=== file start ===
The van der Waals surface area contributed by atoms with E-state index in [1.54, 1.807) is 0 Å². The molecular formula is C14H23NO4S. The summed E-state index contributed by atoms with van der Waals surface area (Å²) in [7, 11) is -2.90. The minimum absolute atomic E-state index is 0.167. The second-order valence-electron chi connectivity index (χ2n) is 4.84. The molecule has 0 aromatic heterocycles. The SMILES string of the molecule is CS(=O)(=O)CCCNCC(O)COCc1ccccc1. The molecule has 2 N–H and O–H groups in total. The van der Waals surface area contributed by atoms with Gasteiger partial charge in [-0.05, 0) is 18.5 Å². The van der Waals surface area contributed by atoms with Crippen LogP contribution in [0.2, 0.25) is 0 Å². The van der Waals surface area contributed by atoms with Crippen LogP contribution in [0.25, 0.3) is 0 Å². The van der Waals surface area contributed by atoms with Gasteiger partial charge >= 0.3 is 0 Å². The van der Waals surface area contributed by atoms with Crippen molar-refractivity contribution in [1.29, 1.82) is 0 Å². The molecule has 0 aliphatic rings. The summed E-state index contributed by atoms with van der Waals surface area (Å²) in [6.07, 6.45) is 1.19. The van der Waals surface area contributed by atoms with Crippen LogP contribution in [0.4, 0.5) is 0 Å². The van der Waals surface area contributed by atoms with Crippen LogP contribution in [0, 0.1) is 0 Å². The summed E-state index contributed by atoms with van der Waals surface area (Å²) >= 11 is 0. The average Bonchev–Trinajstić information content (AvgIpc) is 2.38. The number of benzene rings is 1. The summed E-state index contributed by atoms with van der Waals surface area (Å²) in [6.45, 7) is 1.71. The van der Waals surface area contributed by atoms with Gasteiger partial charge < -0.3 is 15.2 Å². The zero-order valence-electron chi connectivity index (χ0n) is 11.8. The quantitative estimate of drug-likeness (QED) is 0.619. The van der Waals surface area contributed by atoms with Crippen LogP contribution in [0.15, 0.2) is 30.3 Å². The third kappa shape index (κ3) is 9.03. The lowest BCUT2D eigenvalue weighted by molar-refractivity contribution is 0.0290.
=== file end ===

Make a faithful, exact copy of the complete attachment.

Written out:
The van der Waals surface area contributed by atoms with E-state index in [1.54, 1.807) is 0 Å². The molecular formula is C14H23NO4S. The summed E-state index contributed by atoms with van der Waals surface area (Å²) in [7, 11) is -2.90. The minimum absolute atomic E-state index is 0.167. The second-order valence-electron chi connectivity index (χ2n) is 4.84. The molecule has 0 aromatic heterocycles. The SMILES string of the molecule is CS(=O)(=O)CCCNCC(O)COCc1ccccc1. The molecule has 2 N–H and O–H groups in total. The van der Waals surface area contributed by atoms with Gasteiger partial charge in [-0.05, 0) is 18.5 Å². The van der Waals surface area contributed by atoms with Crippen LogP contribution in [0.2, 0.25) is 0 Å². The van der Waals surface area contributed by atoms with Crippen LogP contribution in [0.25, 0.3) is 0 Å². The van der Waals surface area contributed by atoms with Gasteiger partial charge >= 0.3 is 0 Å². The van der Waals surface area contributed by atoms with Crippen molar-refractivity contribution in [1.29, 1.82) is 0 Å². The molecule has 0 aliphatic rings. The summed E-state index contributed by atoms with van der Waals surface area (Å²) in [6.07, 6.45) is 1.19. The van der Waals surface area contributed by atoms with Crippen LogP contribution in [0.4, 0.5) is 0 Å². The van der Waals surface area contributed by atoms with Crippen LogP contribution in [0, 0.1) is 0 Å². The summed E-state index contributed by atoms with van der Waals surface area (Å²) >= 11 is 0. The average Bonchev–Trinajstić information content (AvgIpc) is 2.38. The number of benzene rings is 1. The summed E-state index contributed by atoms with van der Waals surface area (Å²) in [6.45, 7) is 1.71. The van der Waals surface area contributed by atoms with Gasteiger partial charge < -0.3 is 15.2 Å². The zero-order valence-electron chi connectivity index (χ0n) is 11.8. The quantitative estimate of drug-likeness (QED) is 0.619. The van der Waals surface area contributed by atoms with Crippen LogP contribution in [0.15, 0.2) is 30.3 Å². The third kappa shape index (κ3) is 9.03. The lowest BCUT2D eigenvalue weighted by molar-refractivity contribution is 0.0290.